Monthly Archives: September 2018

Enrique Rodriguez Larreta

(1875-1961) Argentine novelist. Larreta was a romantic who wrote with great technical precision. He recreated the Spain of Philip II in La Gloria de don Ramiro (1908; tr The Glory of Don Ramiro, 1924). His dark and lyrical stories are remarkable for images which assault the reader’s senses with colors, sounds, and smells. Other well-known works are two gaucho novels, Zogoibi (1926) and En la pampas (1955), and El Gerardo (1956), a two-part novel set in the Alhambra and Argentina, respectively, shortly after the Spanish civil war.”

Excerpted from: Murphy, Bruce, ed. Benet’s Reader’s Encyclopedia, Fourth Edition. New York: Harper Collins, 1996.

The Mexican War

It’s pouring rain in The Bronx. Here is a reading on the Mexican War with a comprehension worksheet to attend it.

If you find typos in these documents, I would appreciate a notification. And, as always, if you find this material useful in your practice, I would be grateful to hear what you think of it. I seek your peer review.

Unamuno on Life and Faith

“Life is doubt,

And faith without doubt is nothing but death.”

Miguel de Umanuno

“Salmo II” (1907)

Excerpted from: Schapiro, Fred, ed. The Yale Book of Quotations. New Haven: Yale University Press, 2006.

Cultural Literacy: Spanish Civil War

Because I seek a teaching license in Massachusetts, I had to start my home computer this afternoon to get out an email to the licensing office up there. As long as I’m sitting here, I might as well post this Cultural Literacy worksheet on the Spanish-American War.

Now it’s time to eat spinach burek from Dukagjini. Yum!

If you find typos in this document, I would appreciate a notification. And, as always, if you find this material useful in your practice, I would be grateful to hear what you think of it. I seek your peer review.

La Victoria de Junin: Canto a Bolivar

“(1825) An ode by Jose Joaquin Olmedo (1780-1847), Ecuadorian poet and statesman. Dedicated to Simon Bolivar, the poem was inspired by the patriots’ victories at Junin and Ayacucho, which virtually terminated the South American struggle for independence. In form and structure, the work reveals Olmedo’s familiarity with the classics, and the opening lines closely imitate one of the odes of Horace. However, Olmedo’s exuberance, imagination, and extravagant metaphors, which Bolivar himself satirized, make the poem one of the forerunners of the romantic movement in Latin America.”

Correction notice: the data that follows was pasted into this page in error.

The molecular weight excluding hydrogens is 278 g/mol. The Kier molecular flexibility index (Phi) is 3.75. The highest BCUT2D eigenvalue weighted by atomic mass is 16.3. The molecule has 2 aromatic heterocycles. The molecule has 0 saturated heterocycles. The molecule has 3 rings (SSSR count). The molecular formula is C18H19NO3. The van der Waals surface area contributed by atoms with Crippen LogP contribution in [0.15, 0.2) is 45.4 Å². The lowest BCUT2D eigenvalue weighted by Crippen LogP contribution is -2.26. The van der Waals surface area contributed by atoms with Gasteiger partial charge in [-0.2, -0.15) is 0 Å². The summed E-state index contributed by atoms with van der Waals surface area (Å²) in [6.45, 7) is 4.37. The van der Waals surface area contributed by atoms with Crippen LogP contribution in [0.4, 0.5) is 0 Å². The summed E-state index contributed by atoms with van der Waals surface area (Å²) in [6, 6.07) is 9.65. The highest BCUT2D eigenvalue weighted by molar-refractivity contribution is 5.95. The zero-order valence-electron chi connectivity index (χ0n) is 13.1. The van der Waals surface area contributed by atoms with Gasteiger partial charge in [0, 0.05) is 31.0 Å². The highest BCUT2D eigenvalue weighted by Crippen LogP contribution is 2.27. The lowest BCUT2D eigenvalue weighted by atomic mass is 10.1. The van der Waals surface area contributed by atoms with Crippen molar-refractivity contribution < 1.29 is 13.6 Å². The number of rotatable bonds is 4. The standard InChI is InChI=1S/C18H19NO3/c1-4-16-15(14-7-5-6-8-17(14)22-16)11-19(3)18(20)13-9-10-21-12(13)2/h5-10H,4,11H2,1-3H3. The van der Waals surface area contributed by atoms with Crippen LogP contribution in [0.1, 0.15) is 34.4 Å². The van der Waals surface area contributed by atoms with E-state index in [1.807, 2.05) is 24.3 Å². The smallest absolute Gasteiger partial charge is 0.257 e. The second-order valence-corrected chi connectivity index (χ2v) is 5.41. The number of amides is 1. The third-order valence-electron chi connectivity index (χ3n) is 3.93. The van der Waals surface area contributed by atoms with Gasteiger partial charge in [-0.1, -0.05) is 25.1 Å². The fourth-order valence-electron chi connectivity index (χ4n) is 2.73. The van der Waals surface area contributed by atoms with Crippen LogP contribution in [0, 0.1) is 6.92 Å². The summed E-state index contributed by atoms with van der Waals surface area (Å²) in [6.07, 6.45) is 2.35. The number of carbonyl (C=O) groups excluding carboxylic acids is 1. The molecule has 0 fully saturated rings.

Excerpted from: Murphy, Bruce, ed. Benet’s Reader’s Encyclopedia, Fourth Edition. New York: Harper Collins, 1996.

Cultural Literacy: The Spanish Armada

While I do understand that this Cultural Literacy worksheet on the Spanish Armada stretches, both in letter and spirit, the bounds of Hispanic Heritage Month, I confess its inclusion here reflects a well that I will very soon run dry. In any case, it is certainly a document that could find a place in a global studies class–here in New York it would be a freshman class.

If you find typos in this document, I would appreciate a notification. And, as always, if you find this material useful in your practice, I would be grateful to hear what you think of it. I seek your peer review.

“In a village of La Mancha…

the name of which I won’t try to recall, there lived, not long ago, one of those gentlemen, who usually keep a lance upon a rack, an old shield, a lean horse, and a greyhound for coursing.”

Miguel de Cervantes Saavedra

Don Quixote pt I ch. I (1605)

Excerpted from: Schapiro, Fred, ed. The Yale Book of Quotations. New Haven: Yale University Press, 2006.